The recoverable first stage version of the Space X Falcon V1.1 series of launch vehicles successfully placed the NASA DSCOVR (Deep Space Climate Observatory) on a trajectory towards the L1 position, the place on the Earth-Sun line line where the Sun and Earth gravitational fields balance. The launch took place from the Cape Canaveral Air Station in Florida at 2303 GMT on 11 June 2015 after delays including a fault with a ground radar and a delay due to high winds. The planned attempt to land the first stage of the launch vehicle on a remotely controlled barge landing pad was scrubbed due to high seas and the stage made a mock hover to land splash down into the sea instead.
Originally designed as a long-range Earth observational spacecraft promoted by the then Vice President of the US, Al Gore, the DSCOVR spacecraft – dubbed Triana and nicknamed Goresat – was mothballed in 2001 after losing financial and political support. The project was resuscitated in 2009 and the spacecraft removed from storage and modified to become a solar weather sentinel. It was able to give warning of and measure solar storms via their effect on the solar wind.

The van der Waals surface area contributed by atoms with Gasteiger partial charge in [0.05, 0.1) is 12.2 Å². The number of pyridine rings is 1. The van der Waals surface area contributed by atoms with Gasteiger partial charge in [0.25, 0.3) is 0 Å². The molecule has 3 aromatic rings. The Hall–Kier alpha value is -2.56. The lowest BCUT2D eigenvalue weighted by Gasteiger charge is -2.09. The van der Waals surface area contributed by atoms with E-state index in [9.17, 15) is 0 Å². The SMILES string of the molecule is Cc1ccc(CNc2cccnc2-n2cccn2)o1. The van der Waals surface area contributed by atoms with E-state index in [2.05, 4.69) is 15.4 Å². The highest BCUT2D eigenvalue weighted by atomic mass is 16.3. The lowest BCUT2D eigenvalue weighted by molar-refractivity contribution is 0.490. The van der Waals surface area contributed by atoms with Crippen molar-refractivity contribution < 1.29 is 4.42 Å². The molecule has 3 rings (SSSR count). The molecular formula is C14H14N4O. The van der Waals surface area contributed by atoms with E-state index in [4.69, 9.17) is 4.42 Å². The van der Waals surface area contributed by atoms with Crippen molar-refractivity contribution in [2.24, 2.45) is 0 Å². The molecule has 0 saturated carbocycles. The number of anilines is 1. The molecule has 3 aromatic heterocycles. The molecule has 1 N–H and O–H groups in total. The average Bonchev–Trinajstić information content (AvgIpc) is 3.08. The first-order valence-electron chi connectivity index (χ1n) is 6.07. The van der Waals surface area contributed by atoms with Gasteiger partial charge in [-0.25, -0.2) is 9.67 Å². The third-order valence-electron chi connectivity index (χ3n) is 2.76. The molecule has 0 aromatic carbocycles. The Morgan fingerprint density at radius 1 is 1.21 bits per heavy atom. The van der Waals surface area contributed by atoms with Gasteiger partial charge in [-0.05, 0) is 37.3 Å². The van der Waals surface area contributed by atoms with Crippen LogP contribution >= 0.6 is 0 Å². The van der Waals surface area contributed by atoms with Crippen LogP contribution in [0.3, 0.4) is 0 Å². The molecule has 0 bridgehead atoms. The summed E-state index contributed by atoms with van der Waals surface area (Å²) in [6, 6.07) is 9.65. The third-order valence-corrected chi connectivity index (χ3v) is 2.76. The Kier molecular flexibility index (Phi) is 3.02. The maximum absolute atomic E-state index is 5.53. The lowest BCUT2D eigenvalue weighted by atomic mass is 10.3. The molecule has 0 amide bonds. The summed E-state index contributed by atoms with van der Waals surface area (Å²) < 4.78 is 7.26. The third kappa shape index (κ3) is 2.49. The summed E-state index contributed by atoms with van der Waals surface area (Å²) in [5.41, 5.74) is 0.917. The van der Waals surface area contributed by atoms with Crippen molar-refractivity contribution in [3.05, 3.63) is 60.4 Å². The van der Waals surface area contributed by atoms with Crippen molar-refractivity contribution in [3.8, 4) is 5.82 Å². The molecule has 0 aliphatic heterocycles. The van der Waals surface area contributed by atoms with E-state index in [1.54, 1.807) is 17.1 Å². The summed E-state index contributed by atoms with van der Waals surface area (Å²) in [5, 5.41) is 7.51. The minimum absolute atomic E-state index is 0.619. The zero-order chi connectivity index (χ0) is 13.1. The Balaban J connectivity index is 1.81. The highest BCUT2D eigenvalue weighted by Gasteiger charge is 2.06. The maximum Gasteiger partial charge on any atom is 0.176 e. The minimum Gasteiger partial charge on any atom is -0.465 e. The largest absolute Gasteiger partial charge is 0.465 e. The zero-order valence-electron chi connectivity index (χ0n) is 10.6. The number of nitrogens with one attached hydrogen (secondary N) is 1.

The Deep Space Climate Observatory is managed by the US National Oceanic and Atmospheric Administration (NOAA) in a partnership with NASA and the U.S. Air Force.
While Space X has given up on pursuing the development of a reusable second stage – at least for now – it is completing the development of a new “enhanced” high thrust version of the Falcon V1.1 launch vehicle in which its Merlin 1D engines will be rated at 117% with concomitant and necessary changes to the engine’s cooling systems, tankage and rocket structure. The satellite operator SES has just agreed to put its new 5,300kg SES-9 spacecraft on the first launch of this type in the second quarter of this year.
In addition, SpaceX is planning the first flight of its Falcon 9 Heavy, which is a Falcon 9 first stage core and two Falcon 9 first stage booster version of the Falcon 9. Eventually there are plans to recover these stages back to a launch site in Florida. The US Air Force has signed a five year lease of the defunct Launch Complex 13 site with SpaceX for this purpose.
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